posted by praemunire at 9:02 AM on September 20, 2017 [1 favorite]

The Blue Castle by L. M. Montgomery fits this, I think. Not very dark or worldly, though there is threat of sexual assault at one point.
posted by pepper bird at 10:02 AM on September 20, 2017

A childhood favorite that absolutely fits: Understood Betsy by Dorothy Canfield Fisher.
posted by dlugoczaj at 10:17 AM on September 20, 2017 [1 favorite]

I feel like Dune would probably fit the bill.
posted by helloimjennsco at 10:30 AM on September 20, 2017

Siddhartha by Hermann Hesse comes to mind.
posted by Gosha_Dog at 12:17 PM on September 20, 2017 [2 favorites]

the bell jar.
posted by katieanne at 1:58 PM on September 20, 2017

Lots written by Charles Dickens--in addition to what's mentioned above, David Copperfield.

True Grit by Charles Portis.
posted by Miss T.Horn at 4:57 PM on September 20, 2017

Eustace Scrubb in The Voyage of the Dawn Treader.
posted by mollywas at 7:09 PM on September 20, 2017 [1 favorite]

This may be a little broad for the topic, but the entire canon of Buddhism is based on this exact thing happening to an Indian prince. He's so sheltered he has no concept that people ever age, get ill, or die.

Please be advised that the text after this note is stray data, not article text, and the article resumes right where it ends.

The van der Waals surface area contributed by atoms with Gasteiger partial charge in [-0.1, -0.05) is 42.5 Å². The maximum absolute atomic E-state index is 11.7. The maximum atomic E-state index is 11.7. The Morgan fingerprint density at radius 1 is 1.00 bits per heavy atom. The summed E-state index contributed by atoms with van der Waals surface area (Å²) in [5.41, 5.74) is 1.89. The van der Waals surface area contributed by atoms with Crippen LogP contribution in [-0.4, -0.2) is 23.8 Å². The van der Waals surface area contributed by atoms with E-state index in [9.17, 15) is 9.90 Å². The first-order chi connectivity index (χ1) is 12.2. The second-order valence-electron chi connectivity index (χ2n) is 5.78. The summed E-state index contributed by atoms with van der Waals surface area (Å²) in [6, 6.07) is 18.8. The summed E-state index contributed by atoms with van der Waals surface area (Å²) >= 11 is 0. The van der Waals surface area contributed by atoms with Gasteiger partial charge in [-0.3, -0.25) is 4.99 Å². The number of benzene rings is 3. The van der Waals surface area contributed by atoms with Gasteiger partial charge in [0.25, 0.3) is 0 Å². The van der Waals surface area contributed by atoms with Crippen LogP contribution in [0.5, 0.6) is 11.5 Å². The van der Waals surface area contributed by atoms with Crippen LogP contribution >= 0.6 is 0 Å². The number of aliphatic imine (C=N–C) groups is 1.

posted by Lipstick Thespian at 3:57 AM on September 21, 2017

The case can be made that this is what happened to Franklin Roosevelt when he contracted polio. Not entirely callow beforehand, but eminently stronger, empathetic, and driven afterward.

I forget which particular bio would be best. I think Jean Edward Smith’s is good on this. The earlier ones tend to be too hagiographic.
posted by nothing.especially.clever at 4:32 AM on September 21, 2017

Kivrin in Connie Willis' Doomsday Book.
Empire of the Sun maybe?
posted by low_horrible_immoral at 5:04 AM on September 21, 2017

The Sea Wolf, also by Jack London.

Several of the novels of Nevil Shute are built around the theme that one person can make a difference, usually after some sort of awakening experience. Trustee From The Toolroom is a place to start.
posted by SemiSalt at 7:23 AM on September 21, 2017

Bastian in The Neverending Story (the book, not the movie)
posted by ananci at 3:30 PM on September 21, 2017 [1 favorite]